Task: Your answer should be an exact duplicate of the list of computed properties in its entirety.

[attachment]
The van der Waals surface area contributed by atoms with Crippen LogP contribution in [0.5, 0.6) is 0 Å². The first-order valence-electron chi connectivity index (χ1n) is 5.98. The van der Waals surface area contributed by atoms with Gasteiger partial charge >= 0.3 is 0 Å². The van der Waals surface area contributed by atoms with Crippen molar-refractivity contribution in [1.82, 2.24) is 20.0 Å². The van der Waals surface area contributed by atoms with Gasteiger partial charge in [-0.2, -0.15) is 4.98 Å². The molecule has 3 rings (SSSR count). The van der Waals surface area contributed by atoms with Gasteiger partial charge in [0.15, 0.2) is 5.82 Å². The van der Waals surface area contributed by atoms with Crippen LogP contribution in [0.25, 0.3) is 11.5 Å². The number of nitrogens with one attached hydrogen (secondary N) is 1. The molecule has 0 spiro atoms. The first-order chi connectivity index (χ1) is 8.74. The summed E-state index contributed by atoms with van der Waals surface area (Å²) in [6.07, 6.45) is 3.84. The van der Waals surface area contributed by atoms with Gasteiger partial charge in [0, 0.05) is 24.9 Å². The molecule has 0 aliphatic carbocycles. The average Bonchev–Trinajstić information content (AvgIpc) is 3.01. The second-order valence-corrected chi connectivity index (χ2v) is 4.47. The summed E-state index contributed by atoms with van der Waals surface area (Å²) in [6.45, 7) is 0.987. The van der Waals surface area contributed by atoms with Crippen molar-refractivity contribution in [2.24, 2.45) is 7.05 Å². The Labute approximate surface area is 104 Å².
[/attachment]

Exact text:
The van der Waals surface area contributed by atoms with Crippen LogP contribution in [0.5, 0.6) is 0 Å². The first-order valence-electron chi connectivity index (χ1n) is 5.98. The van der Waals surface area contributed by atoms with Gasteiger partial charge >= 0.3 is 0 Å². The van der Waals surface area contributed by atoms with Crippen molar-refractivity contribution in [1.82, 2.24) is 20.0 Å². The van der Waals surface area contributed by atoms with Gasteiger partial charge in [-0.2, -0.15) is 4.98 Å². The molecule has 3 rings (SSSR count). The van der Waals surface area contributed by atoms with Gasteiger partial charge in [0.15, 0.2) is 5.82 Å². The van der Waals surface area contributed by atoms with Crippen LogP contribution in [0.25, 0.3) is 11.5 Å². The number of nitrogens with one attached hydrogen (secondary N) is 1. The molecule has 0 spiro atoms. The first-order chi connectivity index (χ1) is 8.74. The summed E-state index contributed by atoms with van der Waals surface area (Å²) in [6.07, 6.45) is 3.84. The van der Waals surface area contributed by atoms with Gasteiger partial charge in [0, 0.05) is 24.9 Å². The molecule has 0 aliphatic carbocycles. The average Bonchev–Trinajstić information content (AvgIpc) is 3.01. The second-order valence-corrected chi connectivity index (χ2v) is 4.47. The summed E-state index contributed by atoms with van der Waals surface area (Å²) in [6.45, 7) is 0.987. The van der Waals surface area contributed by atoms with Crippen molar-refractivity contribution in [2.24, 2.45) is 7.05 Å². The Labute approximate surface area is 104 Å².